by Graham Pierrepoint
There’s many differences between the British and the Americans – for one, let’s face it, our cuisine. British tastes home in on dishes as diverse as black pudding, fish and chips and sausage rolls – whereas US tastes are a little different to say the very least. The sausage roll, of course, is a British delicacy – maybe not a delicacy, more a common treat – and it’s enjoyed up and down the country as a quick snack that can be enjoyed hot or cold. Traditionally sausage meat filled into a flaky puff pastry, the snack has become the staple menu offering from UK chain Greggs, who offer baked goods and cakes to high street shoppers all over the country.
The food chain, however, has come under fire in recent days thanks to its recent launching of a festive ad campaign, depicting traditional nativity scenes. The nativity, of course, is the centrepiece of Christmas full stop – we all know the story and it is thanks to the tale of Jesus’ birth that the holiday exists at all – and Greggs appears to have gotten a few backs up in recent days after choosing to replace the infant Jesus with a sausage roll in a campaign built to promote their unique advent calendar. It’s a move that many have found distasteful – and while spokespeople for the brand have publicly apologized, some are still concerned that the move was made in an effort to create a negative stir, and thus publicity regardless.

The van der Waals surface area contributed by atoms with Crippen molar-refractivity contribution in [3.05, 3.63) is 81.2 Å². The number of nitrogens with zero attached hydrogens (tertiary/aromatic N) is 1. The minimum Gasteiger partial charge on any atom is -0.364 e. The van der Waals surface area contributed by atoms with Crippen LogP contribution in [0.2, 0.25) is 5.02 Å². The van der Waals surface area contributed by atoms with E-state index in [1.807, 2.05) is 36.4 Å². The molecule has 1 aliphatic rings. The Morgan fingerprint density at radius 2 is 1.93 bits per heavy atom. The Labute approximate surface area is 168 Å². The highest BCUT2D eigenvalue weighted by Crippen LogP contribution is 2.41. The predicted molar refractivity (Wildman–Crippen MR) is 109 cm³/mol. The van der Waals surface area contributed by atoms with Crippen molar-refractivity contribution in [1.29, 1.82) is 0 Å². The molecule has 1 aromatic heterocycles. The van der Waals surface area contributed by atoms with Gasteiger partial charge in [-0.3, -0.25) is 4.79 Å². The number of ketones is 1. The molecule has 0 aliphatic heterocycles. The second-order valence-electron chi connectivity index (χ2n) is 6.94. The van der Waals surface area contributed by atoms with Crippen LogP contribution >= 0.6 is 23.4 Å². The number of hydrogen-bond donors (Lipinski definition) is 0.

The product being advertised is Greggs’ unique advent calendar, which some critics are claiming to be ‘sick’ – as groups such as the UK Evangelical Alliance claim that the move was a gimmick that is effectively ‘manufacturing a scandal’. Despite pressure, while Greggs has apologized for any offence caused, they will continue to sell the associated product – though certain groups such as the pressure group Freedom Association are calling for a protesting boycott against the firm.
The move made by Greggs to advertise its festive product with three wise men surrounding a sausage roll in a manger ▶ has been met with much concern, meaning that it may not have been the best creative advertising move – though it certainly has got people talking. Will enough of the British public forgo their daily sausage roll to launch a boycott against the firm, however? Let’s wait and see – and if such protests will extend into the New Year.
Cover image source: (c) Greggs